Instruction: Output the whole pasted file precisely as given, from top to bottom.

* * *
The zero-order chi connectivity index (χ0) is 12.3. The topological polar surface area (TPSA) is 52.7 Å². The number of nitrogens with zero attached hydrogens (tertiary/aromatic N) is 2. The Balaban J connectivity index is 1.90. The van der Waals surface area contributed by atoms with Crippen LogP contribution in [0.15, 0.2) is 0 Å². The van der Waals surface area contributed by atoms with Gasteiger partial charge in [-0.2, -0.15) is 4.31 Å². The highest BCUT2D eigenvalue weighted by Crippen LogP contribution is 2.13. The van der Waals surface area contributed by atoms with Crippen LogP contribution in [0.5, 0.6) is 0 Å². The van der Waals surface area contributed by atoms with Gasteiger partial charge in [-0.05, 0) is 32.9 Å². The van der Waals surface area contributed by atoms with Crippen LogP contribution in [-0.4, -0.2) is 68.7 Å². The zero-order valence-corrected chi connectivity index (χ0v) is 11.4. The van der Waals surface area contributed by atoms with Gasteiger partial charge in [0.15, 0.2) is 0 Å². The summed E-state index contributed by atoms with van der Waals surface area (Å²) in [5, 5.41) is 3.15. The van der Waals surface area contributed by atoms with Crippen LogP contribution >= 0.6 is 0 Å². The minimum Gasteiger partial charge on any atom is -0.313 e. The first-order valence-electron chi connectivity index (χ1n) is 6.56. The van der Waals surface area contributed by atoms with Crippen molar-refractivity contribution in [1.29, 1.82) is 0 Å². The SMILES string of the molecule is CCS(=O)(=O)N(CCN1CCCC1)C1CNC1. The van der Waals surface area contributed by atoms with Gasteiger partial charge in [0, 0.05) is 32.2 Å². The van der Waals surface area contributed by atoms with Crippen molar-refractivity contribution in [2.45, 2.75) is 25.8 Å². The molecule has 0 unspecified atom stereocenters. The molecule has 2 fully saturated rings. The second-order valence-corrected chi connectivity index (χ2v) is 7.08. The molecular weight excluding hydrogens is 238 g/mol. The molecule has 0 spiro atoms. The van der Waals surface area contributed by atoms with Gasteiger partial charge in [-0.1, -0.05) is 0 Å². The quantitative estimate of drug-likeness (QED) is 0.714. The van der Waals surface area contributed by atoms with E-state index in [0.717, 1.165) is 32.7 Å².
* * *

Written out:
The zero-order chi connectivity index (χ0) is 12.3. The topological polar surface area (TPSA) is 52.7 Å². The number of nitrogens with zero attached hydrogens (tertiary/aromatic N) is 2. The Balaban J connectivity index is 1.90. The van der Waals surface area contributed by atoms with Crippen LogP contribution in [0.15, 0.2) is 0 Å². The van der Waals surface area contributed by atoms with Gasteiger partial charge in [-0.2, -0.15) is 4.31 Å². The highest BCUT2D eigenvalue weighted by Crippen LogP contribution is 2.13. The van der Waals surface area contributed by atoms with Crippen LogP contribution in [0.5, 0.6) is 0 Å². The van der Waals surface area contributed by atoms with Gasteiger partial charge in [-0.05, 0) is 32.9 Å². The van der Waals surface area contributed by atoms with Crippen LogP contribution in [-0.4, -0.2) is 68.7 Å². The zero-order valence-corrected chi connectivity index (χ0v) is 11.4. The van der Waals surface area contributed by atoms with Gasteiger partial charge in [0.15, 0.2) is 0 Å². The summed E-state index contributed by atoms with van der Waals surface area (Å²) in [5, 5.41) is 3.15. The van der Waals surface area contributed by atoms with Crippen LogP contribution >= 0.6 is 0 Å². The minimum Gasteiger partial charge on any atom is -0.313 e. The first-order valence-electron chi connectivity index (χ1n) is 6.56. The van der Waals surface area contributed by atoms with Crippen molar-refractivity contribution in [1.29, 1.82) is 0 Å². The SMILES string of the molecule is CCS(=O)(=O)N(CCN1CCCC1)C1CNC1. The van der Waals surface area contributed by atoms with Gasteiger partial charge in [0, 0.05) is 32.2 Å². The van der Waals surface area contributed by atoms with Crippen molar-refractivity contribution in [2.45, 2.75) is 25.8 Å². The molecule has 0 unspecified atom stereocenters. The molecule has 2 fully saturated rings. The second-order valence-corrected chi connectivity index (χ2v) is 7.08. The molecular weight excluding hydrogens is 238 g/mol. The molecule has 0 spiro atoms. The van der Waals surface area contributed by atoms with Gasteiger partial charge in [-0.1, -0.05) is 0 Å². The quantitative estimate of drug-likeness (QED) is 0.714. The van der Waals surface area contributed by atoms with E-state index in [0.717, 1.165) is 32.7 Å².